A fairly dull discussion, but perhaps worth it for the waggish contribution of the Glaswegian MP JJ Davidson, who pipes up to say: "Does that mean that the President of the Board of Trade will not support the foreign heels?"
It is not recorded whether his fellow backbenchers find him funny.
In 1943, Bob turns 35 on the same day John Major is born. In 1951, now 43, he could have taken the eight-year-old future prime minister to celebrate their birthdays by attending the opening night of The King and I on Broadway, starring Gertrude Lawrence and Yul Brynner.
Lawrence is unaware she has liver and abdominal cancer, and faints backstage after a matinee before being admitted to hospital. Just 15 months later, she is dead.
In 1955, on Bob's 47th birthday, a new world rail speed record is set by SNCF in France. The train reaches 331km/h (206mph), fast enough to damage the track.
We're now at the end of the swinging 60s and Bob turns 61 in 1969, the day the Eurovision Song Contest ends in a four-way draw between the United Kingdom, Spain, the Netherlands and France.
The organisers manage to cobble enough winner's medals together by using the ones they have earmarked for (up to three) songwriters. Other countries are so annoyed by the tie that four withdraw from the following year's competition, and a tiebreak procedure is introduced shortly afterwards.
On 29 March 1974, Bob celebrates his 66th birthday. Also on that day, a group of farmers digging a well find a life-sized human head made from clay buried near Xian in China.
They call in the experts and a 2,200-year-old terracotta army is discovered.
Three pits are found to contain more than 8,000 soldiers, 130 chariots and 520 horses, thought to have been buried in order to help China's first emperor, Qin Shihuangdi, in the afterlife.
Bob could have marked his 72nd birthday by having a bet on the 134th Grand National, although he would have had to pick carefully.
There are only four finishers in the 30-strong field in 1980. The race is won by the American-owned horse Ben Nevis, ridden by Charlie Fenwick at a starting price of 40-1.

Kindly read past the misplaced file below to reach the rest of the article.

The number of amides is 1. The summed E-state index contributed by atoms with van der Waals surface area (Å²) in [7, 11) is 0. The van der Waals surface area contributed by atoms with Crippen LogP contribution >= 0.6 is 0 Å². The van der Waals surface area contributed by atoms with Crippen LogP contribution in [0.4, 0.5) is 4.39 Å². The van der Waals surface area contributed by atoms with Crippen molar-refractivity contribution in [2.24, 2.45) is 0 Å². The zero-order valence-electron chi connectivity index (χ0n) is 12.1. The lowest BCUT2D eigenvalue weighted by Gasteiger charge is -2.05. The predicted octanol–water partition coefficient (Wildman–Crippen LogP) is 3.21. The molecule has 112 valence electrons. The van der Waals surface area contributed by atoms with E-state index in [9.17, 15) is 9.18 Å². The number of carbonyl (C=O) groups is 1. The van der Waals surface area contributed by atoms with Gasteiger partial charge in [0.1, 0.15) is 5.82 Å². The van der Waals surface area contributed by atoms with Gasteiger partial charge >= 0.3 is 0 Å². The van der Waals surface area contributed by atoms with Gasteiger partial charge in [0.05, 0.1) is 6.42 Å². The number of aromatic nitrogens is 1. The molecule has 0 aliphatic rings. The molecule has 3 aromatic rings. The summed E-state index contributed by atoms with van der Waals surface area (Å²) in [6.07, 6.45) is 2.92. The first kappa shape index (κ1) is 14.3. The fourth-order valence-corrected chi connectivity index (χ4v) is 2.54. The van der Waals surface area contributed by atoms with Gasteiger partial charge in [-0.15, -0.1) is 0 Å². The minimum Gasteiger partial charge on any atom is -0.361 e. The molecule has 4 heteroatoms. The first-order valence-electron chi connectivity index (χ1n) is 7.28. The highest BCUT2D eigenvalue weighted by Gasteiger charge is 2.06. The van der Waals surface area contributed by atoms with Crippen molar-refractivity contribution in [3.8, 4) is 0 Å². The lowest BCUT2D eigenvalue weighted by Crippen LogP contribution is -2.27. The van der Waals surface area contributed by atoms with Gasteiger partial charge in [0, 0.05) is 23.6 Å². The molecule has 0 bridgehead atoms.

Bob turns 82 in 1990 - on the same day as the outbreak of the little-known Hyphen War, a conflict over what to call Czechoslovakia after the fall of the Communist government the previous year.
Slovak politicians feel "the Czechoslovak Republic" does not recognise Slovakia's equal stature, and want the state to be named "the Czecho-Slovak Republic".
It is resolved when the two agree to split the country (over more substantial issues) and on 1 January 1993 the two states become the Czech Republic and the Slovak Republic.
Bob's 101st birthday in 2009 is a difficult one for then Home Secretary Jacqui Smith, as the news breaks that she claimed parliamentary expenses for pay-per-view pornographic films.
The resulting scandal eventually leads to her resignation from the front benches, and in 2010 she loses her seat. The incident does, however, open up a new avenue for Ms Smith - in 2011 she presents a radio documentary about pornography. It is called Porn Again.
In 2014, on Bob's 106th birthday, the first same-sex marriages in England and Wales take place. North Londoners and partners of 17 years Peter McGraith and David Cabreza become husband and husband at one minute past midnight.
And finally, in 2020, Bob reaches his 112 birthday - although he has had to cancel his celebrations because of the coronavirus outbreak.
He has lived through the reigns of five British monarchs, 22 UK prime ministers - serving a total of 27 terms - and 21 presidents of the USA.
He was alive during all three London Olympics, and both world wars, and has weathered the Spanish flu, cholera and smallpox.
It's anyone's guess as to what happens next year.